Getting Started with Tokio

2016-12-23

If you're interested in writing servers in Rust, Tokio is a project that should definitely be on your radar. It promises to leverage the exciting new work on futures in Rust to make it easy to build extremely efficient networked servers with natural, composable code.

It's also a project that can be hard to wrap your head around when you first encounter it. In this post, I'll attempt to illustrate how the various pieces of Tokio fit together by building a very simple server on top of a very simple protocol.

As a disclaimer before we get any further, I want to emphasize that I am very much a beginner when it comes to Tokio and much of what follows is, at best, woefully incomplete. Also, the project has not reached a stable version at the time of this writing, so it's possible that these APIs will change.

Introduction

With that out of the way, what is Tokio? The project's most direct inspiration was Scala's Finagle. Unlike the Scala and the JVM, however, Rust didn't have mature asynchronous I/O libraries on which to build. As a result, Tokio ends up being more like Finagle + Netty than Finagle alone.

Coming from the Ruby world, I've found that Rack is also a useful point of comparison when trying to understand Tokio. Like Rack, Tokio provides two major benefits for application developers looking to write servers:

  1. A simple, standard interface for writing services
  2. A design encouraging the creation of generic, reusable middleware

As you might expect from projects in languages as different as Ruby and Rust, the similarities pretty much end there. The list of differences is long, but the two most important are that Tokio is not specific to HTTP and that it derives a great deal of power from the Rust type system in a way that Rack obviously cannot.

Before we dive into any code, I'll try to give a brief overview of how the Tokio project is organized and how the pieces fit together. Layering is a very important concept to Tokio and that's represented in the organization of the project.

To start, there are two projects outside of Tokio itself that help put it in context. The first is mio and the second is futures. I won't cover these in detail, but a short summary is that mio provides a thin wrapper over OS mechanisms for asynchronous I/O (e.g. epoll), and futures provides an efficient, composable interface for asynchronous tasks (think Result, but async).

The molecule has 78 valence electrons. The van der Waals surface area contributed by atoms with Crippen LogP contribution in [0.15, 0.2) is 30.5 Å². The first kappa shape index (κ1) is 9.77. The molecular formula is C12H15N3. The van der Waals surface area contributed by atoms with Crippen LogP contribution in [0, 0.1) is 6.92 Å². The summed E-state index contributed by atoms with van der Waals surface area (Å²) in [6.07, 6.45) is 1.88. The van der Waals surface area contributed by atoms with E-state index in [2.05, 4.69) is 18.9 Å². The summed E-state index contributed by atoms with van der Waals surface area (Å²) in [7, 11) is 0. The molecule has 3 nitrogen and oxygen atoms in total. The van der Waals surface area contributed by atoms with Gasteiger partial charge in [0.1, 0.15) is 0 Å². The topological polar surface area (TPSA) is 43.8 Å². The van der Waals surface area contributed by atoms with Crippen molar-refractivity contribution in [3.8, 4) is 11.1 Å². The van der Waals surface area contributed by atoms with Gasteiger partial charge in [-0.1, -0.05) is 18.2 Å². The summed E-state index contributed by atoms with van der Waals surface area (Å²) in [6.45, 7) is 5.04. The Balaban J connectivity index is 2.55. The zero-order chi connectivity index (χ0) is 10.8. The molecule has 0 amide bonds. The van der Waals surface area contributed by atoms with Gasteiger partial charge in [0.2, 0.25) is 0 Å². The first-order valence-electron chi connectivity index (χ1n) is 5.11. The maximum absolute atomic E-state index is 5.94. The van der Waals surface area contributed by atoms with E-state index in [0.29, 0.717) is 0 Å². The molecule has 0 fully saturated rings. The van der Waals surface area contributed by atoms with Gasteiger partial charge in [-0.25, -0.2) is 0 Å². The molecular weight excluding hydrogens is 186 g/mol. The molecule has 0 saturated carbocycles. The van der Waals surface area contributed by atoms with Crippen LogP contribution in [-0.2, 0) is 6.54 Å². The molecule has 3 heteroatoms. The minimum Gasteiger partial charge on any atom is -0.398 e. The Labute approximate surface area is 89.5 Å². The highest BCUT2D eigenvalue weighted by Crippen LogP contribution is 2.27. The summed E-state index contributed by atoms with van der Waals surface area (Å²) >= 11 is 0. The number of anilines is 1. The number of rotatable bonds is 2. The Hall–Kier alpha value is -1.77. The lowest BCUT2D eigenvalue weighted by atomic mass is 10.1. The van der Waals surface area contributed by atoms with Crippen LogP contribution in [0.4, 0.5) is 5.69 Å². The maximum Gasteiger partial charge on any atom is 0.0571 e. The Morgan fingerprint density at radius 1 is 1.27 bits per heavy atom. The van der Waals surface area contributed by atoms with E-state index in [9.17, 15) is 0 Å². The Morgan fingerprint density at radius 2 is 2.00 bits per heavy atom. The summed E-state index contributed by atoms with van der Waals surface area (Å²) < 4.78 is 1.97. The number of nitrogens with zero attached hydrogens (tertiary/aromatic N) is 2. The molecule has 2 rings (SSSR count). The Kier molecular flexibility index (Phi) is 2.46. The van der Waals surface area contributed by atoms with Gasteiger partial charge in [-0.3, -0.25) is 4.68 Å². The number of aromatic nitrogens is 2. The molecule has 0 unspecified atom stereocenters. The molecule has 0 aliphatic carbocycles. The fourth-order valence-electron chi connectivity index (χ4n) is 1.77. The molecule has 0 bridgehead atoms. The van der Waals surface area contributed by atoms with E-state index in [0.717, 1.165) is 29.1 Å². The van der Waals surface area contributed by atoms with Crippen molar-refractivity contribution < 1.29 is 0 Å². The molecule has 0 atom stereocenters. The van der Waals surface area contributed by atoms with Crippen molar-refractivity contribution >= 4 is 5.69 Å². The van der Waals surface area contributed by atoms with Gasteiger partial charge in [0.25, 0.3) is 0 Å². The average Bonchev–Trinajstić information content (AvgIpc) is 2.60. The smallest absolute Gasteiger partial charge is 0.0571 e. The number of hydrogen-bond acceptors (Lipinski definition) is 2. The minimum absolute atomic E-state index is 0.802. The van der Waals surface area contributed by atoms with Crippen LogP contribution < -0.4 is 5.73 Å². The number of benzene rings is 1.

The base layer of Tokio, tokio-core, has two primary functions. First, it's an integration of mio with futures. This sounds pretty obvious at a high level, but it makes a huge difference in usability when compared with mio itself. It gives you things like your normal TcpListener and UdpSocket, but asynchronous, as well as a reactor (i.e. event loop) on which to run them. Second, it gives you tools to take a raw byte stream from those elements and turn it into discrete "frames", or meaningful chunks of bytes. This means that instead of reasoning about an infinite stream of bytes, you can start thinking about things like an HTTP header frame or a Websocket data frame.

Going up a layer, we find tokio-proto. The point of this crate is to help you turn those frames from tokio-core into full requests and responses for whatever network protocol you're using (e.g. HTTP). It has all kinds of tools to help protocol implementers handle pipelining, multiplexing, streaming, etc.

Finally, at the top of the stack and of the most interest to application developers, there is tokio-service. This is a very small crate and exists pretty much just to define the Service trait:

trait Service {
    type Request;
    type Response;
    type Error;
    type Future: Future<Item=Self::Response, Error=Self::Error>;
    fn call(&mut self, req: Self::Request) -> Self::Future;
}

In English, this means you implement a service by defining what you accept, what you return, how you can fail, and a function that contains the logic. If you get rid of the types, this should look a lot like Rack. Just like with Rack, it's easy to imagine a service that wraps another service, transforming the input and output arbitrarily.

If you're an application developer, this is really the only layer you'll need to care about. The idea is that the community will provide high-quality implementations of common protocols and you'll be free to layer services on top while completely forgetting that tokio-core and tokio-proto even exist.

Building an example server

As a learning exercise, we'll now implement a server from the ground (i.e. tokio-core) up, based on a simple line protocol. When we're done, we should be able to connect with nc and exchange some simple requests and responses.

To get started, we'll mostly be following the example from the tokio-proto docs. The basic steps are:

  1. Implement a Codec for our protocol
  2. Implement a ServerProto for our codec